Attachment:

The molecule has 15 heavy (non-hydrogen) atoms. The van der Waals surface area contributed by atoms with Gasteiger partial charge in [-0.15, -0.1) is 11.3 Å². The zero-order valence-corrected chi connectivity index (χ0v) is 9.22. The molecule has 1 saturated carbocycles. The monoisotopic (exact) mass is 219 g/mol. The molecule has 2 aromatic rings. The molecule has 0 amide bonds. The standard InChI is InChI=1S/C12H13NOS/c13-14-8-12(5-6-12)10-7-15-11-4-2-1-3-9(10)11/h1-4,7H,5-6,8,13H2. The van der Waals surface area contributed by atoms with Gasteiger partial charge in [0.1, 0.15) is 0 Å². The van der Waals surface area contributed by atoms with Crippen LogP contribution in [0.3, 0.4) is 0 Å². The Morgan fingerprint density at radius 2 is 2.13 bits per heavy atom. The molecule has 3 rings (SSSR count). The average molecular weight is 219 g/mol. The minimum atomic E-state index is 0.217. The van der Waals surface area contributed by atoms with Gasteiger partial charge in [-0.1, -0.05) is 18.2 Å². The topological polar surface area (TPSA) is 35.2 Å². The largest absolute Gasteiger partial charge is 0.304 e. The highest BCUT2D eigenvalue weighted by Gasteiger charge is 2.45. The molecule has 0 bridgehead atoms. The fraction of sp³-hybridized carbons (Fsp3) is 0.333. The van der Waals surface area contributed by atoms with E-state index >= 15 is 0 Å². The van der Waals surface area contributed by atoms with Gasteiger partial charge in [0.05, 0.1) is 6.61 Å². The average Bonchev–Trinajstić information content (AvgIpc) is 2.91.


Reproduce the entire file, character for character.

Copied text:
The molecule has 15 heavy (non-hydrogen) atoms. The van der Waals surface area contributed by atoms with Gasteiger partial charge in [-0.15, -0.1) is 11.3 Å². The zero-order valence-corrected chi connectivity index (χ0v) is 9.22. The molecule has 1 saturated carbocycles. The monoisotopic (exact) mass is 219 g/mol. The molecule has 2 aromatic rings. The molecule has 0 amide bonds. The standard InChI is InChI=1S/C12H13NOS/c13-14-8-12(5-6-12)10-7-15-11-4-2-1-3-9(10)11/h1-4,7H,5-6,8,13H2. The van der Waals surface area contributed by atoms with Gasteiger partial charge in [0.1, 0.15) is 0 Å². The van der Waals surface area contributed by atoms with Crippen LogP contribution in [0.3, 0.4) is 0 Å². The Morgan fingerprint density at radius 2 is 2.13 bits per heavy atom. The molecule has 3 rings (SSSR count). The average molecular weight is 219 g/mol. The minimum atomic E-state index is 0.217. The van der Waals surface area contributed by atoms with Gasteiger partial charge in [-0.1, -0.05) is 18.2 Å². The topological polar surface area (TPSA) is 35.2 Å². The largest absolute Gasteiger partial charge is 0.304 e. The highest BCUT2D eigenvalue weighted by Gasteiger charge is 2.45. The molecule has 0 bridgehead atoms. The fraction of sp³-hybridized carbons (Fsp3) is 0.333. The van der Waals surface area contributed by atoms with E-state index >= 15 is 0 Å². The van der Waals surface area contributed by atoms with Gasteiger partial charge in [0.05, 0.1) is 6.61 Å². The average Bonchev–Trinajstić information content (AvgIpc) is 2.91.